GORDON - For the 36th year in a row, the traditional "Trek of the Cross" on Good Friday was held in Gordon, moving along the borough streets reenacting the walk of Jesus Christ to Calvary.

One of the participants was Rose Yost, of Gordon, whose late husband, Elmer Yost, began the trek 35 years ago. She was dressed in the traditional garb of the time of Jesus, as were others who participated in the trek.

"It (the trek) honors what Jesus Christ did for each and every one of us," said Yost. "It started in 1979, so Elmer did it from 1979 to 1988, and in 1989, the year he died, Ed Labie took it over in portraying Jesus. He (Labie) had been one of the soldiers all along, so he just stepped into the role."

The tradition began when Elmer Yost picked up a large cross and walked through the streets portraying Jesus Christ to bring the salvation message of Good Friday to Gordon's homebound.

The first year, Yost did the trek by himself. The second year he had a friend come from Allentown as a soldier. On the third year, he rented two soldier costumes.

When he started the trek, Yost was an Allentown resident, but made regular visits to the borough and was a member of Simpson United Methodist Church in Gordon, as well as with a church in Allentown. The pastor at the time was interested in re-enactments and supported Yost in his idea.

Yost had planned to do the trek for 12 years - a year for each Apostle - with the hope that it would continue beyond that time. Shortly after the 10th trek, Yost passed away. In order to complete the intended 12 years of treks, Labie, Yost's nephew, picked up the cross in 1989 for the two remaining years. Those two treks became 21 treks, his last in 2009. In 2010, Frackville resident Jeffrey Nemeth, who is Labie's nephew, picked up the cross to continue the community tradition and the family tradition.

"He (Elmer Yost) wanted to bring the message of Good Friday to the homebound people," said Rose Yost. "Back in the 1970s and 1980s, if you didn't get to church, you really felt bad and felt like you were missing the whole holiday. That's why it started. It's a nice tradition and something to look forward to. "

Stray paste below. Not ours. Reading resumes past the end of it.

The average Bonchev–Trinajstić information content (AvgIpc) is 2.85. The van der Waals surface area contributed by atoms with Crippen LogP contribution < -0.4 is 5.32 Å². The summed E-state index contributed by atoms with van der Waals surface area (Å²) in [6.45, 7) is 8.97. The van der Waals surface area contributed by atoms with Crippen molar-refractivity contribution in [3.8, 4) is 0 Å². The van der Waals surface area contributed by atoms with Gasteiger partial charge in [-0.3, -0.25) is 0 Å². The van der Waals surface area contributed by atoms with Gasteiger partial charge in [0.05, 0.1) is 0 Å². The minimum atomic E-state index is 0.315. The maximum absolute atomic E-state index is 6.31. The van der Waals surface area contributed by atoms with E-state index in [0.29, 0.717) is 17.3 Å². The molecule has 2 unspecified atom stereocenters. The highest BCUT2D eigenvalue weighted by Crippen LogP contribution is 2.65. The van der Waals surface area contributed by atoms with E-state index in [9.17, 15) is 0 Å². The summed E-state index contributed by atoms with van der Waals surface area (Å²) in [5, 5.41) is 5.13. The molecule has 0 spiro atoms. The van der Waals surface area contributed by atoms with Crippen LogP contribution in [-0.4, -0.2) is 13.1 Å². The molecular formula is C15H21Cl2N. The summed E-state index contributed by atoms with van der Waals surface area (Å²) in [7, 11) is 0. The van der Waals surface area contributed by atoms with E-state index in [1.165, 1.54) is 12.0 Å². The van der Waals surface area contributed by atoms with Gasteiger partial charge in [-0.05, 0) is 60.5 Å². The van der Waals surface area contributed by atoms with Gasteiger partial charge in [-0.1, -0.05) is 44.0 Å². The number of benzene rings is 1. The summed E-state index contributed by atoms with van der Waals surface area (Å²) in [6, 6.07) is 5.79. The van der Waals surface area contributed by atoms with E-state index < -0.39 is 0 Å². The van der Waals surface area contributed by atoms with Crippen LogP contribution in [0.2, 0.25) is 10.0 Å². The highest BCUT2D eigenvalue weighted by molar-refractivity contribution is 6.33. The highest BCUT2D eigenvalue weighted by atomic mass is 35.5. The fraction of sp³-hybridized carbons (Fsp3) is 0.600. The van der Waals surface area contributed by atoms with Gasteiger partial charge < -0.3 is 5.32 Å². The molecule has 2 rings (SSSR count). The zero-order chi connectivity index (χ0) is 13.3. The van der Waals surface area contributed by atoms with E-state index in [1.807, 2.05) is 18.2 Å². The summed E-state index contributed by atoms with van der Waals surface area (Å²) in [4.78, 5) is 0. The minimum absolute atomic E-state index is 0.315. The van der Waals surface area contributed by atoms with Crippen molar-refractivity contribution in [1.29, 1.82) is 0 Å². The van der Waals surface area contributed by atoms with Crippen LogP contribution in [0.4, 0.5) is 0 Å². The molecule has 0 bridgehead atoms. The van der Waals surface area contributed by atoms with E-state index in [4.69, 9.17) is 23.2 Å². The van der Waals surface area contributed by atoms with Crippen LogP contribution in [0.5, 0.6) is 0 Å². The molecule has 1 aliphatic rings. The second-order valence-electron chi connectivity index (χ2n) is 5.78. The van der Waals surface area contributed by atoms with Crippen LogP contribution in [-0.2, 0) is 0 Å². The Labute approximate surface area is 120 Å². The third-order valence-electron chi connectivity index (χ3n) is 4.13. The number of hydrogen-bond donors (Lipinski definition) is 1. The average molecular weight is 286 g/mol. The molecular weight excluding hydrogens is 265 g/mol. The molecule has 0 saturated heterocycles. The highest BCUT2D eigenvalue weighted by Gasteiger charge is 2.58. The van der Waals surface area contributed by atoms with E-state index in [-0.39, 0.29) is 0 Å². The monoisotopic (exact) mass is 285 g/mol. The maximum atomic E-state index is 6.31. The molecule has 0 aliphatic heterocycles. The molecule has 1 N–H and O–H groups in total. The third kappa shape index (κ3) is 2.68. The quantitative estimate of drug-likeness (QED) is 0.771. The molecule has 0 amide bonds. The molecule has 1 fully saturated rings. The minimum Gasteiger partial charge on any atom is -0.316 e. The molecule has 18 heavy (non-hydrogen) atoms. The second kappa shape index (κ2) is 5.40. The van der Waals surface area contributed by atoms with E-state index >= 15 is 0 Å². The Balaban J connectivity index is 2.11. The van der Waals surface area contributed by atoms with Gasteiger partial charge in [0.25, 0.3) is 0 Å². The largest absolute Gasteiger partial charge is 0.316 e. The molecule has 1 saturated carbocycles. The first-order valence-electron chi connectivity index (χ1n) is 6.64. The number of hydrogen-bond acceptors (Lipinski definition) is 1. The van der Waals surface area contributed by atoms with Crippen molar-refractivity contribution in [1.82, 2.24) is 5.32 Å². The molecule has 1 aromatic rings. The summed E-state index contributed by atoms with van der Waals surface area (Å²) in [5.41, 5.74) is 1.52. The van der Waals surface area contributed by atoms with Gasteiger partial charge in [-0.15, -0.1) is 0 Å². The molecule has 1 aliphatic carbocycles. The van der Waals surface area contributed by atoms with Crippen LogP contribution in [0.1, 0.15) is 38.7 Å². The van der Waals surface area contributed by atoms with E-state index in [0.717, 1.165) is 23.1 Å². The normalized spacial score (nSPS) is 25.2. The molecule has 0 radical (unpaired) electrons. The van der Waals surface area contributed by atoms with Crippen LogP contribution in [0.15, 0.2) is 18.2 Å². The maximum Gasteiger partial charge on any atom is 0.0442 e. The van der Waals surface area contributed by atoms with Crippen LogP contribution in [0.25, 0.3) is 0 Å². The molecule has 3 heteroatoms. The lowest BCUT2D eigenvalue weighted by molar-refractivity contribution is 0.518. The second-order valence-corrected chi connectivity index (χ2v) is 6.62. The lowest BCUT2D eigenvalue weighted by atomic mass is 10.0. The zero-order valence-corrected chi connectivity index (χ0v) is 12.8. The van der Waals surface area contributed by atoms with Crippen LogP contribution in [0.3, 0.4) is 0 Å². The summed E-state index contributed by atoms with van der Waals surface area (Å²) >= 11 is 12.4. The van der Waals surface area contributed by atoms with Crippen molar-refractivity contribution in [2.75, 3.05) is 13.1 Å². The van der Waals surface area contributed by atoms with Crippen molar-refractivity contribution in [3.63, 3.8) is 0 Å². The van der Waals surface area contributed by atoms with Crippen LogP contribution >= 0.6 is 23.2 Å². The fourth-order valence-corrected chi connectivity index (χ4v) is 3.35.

Friday was the fifth time Nemeth put on the crown of thorns, purple sash and white robe for the trek, carrying the large cross through the streets. As with Yost and Labie, Nemeth walked as Jesus in bare feet.

"This is the first year I didn't grow the beard," said Nemeth, who was sporting a fake beard.

Near Nemeth was his five-year-old son, Jeffrey Jr., who Nemeth hopes will take over for him when he is old enough.

The trek began at 12:15 p.m. from Simpson United Methodist Church, the traditional starting place. The parsonage next to the church was used as the dressing room for Nemeth and the two centurions - Keegan Hubler, of Lavelle, and Brandon Herling, of Hazleton - who provided the Roman guard during the walk. Others who walked behind Jesus dressed in period costume or wore modern clothing.

The trek started from the church on Biddle Street and proceeded east to Hobart Street, where it turned left. The participants walked the entire length of the street, moved west to McKnight Street, walking the length of the street back to Biddle Street, where the trek turned left to end at Simpson UMC. Participants and onlookers entered the church for the 1 p.m. Good Friday service by Pastor John Wallace.

Gordon Fire Police provided traffic control.